Soda tax proposal bubbles back up

Soft drinks in a store refrigerator case (file).
Soft drinks in a store refrigerator case (file).

NEW HAVEN, Conn. (WTNH) — For a quick sugar fix you might have to dish out some more pennies. That’s if the SWEET Act gets passed through Congress.

“I don’t know if it would be a deterrent for people to drink soda,” said New Haven’s Robert Kinney.

Kate Bonnell said she’s been looking for an excuse to cutback her ginger ale and Sprite intake. Bonnell said, “It would definitely deter me. It would slow me down.”

Congresswoman Rosa DeLauro introduced the bill today and said the money raised would fund initiatives to reduce the costs of obesity, diabetes, and dental problems related to sugar. It would fund treatment programs, research, and nutrition education.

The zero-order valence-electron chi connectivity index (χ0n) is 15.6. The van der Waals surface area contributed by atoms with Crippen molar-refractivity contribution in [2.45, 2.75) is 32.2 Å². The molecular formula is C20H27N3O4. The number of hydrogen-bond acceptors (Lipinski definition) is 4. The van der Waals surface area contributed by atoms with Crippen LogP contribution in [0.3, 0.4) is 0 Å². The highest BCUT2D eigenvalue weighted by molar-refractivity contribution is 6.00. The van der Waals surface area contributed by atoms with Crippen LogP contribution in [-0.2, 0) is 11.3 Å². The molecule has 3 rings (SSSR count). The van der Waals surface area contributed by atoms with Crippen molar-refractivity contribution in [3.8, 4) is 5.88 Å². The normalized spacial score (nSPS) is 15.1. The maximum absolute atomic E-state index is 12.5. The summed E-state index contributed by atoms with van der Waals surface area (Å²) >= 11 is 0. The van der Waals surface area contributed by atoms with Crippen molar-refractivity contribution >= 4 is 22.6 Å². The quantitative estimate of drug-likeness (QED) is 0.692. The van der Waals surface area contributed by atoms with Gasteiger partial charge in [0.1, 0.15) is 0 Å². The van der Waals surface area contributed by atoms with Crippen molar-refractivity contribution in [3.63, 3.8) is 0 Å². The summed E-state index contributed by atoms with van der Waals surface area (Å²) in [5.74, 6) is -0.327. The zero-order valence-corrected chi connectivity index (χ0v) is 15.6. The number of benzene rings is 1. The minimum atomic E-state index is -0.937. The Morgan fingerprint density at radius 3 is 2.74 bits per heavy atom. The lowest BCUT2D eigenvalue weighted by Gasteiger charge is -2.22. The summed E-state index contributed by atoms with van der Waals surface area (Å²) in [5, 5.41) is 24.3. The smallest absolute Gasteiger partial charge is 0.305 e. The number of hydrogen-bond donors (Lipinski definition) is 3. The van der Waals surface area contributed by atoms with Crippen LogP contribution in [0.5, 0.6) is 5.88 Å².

RELATED: Other states’ sugary drink taxes

DeLauro said the tax would be one penny for every teaspoon of sugar or corn-syrup. For instance, a 20 ounce soda would cost an extra 16 cents to make. That cost could be passed onto the consumer.

Kinney said, “A lot of kids drink a lot of soda and that can be a direct cause of obesity some people would say. So I guess you have to try something.”

Bonnell, who just got off work as a nurse and said, “Soda in general is not good for your health. I had a nurse instructor one tell me it’s like drinking battery acid. So, I’ve always thought about that.”

Julie Hinden, who likes to grab a pop once in a while, and said, “I’m sure there are a lot of things they (lawmakers) should be dealing with right now rather than drinking soda like the crime rate and everything else.” She continued, “I don’t think it’s going to help anything.”

Hinden said she’s grateful her 9-year-old won’t touch the stuff. “She prefers water and I keep it that way,” said Hinden.

Her daughter Brittney said, “I don’t like the bubbles and I don’t like the flavor.”

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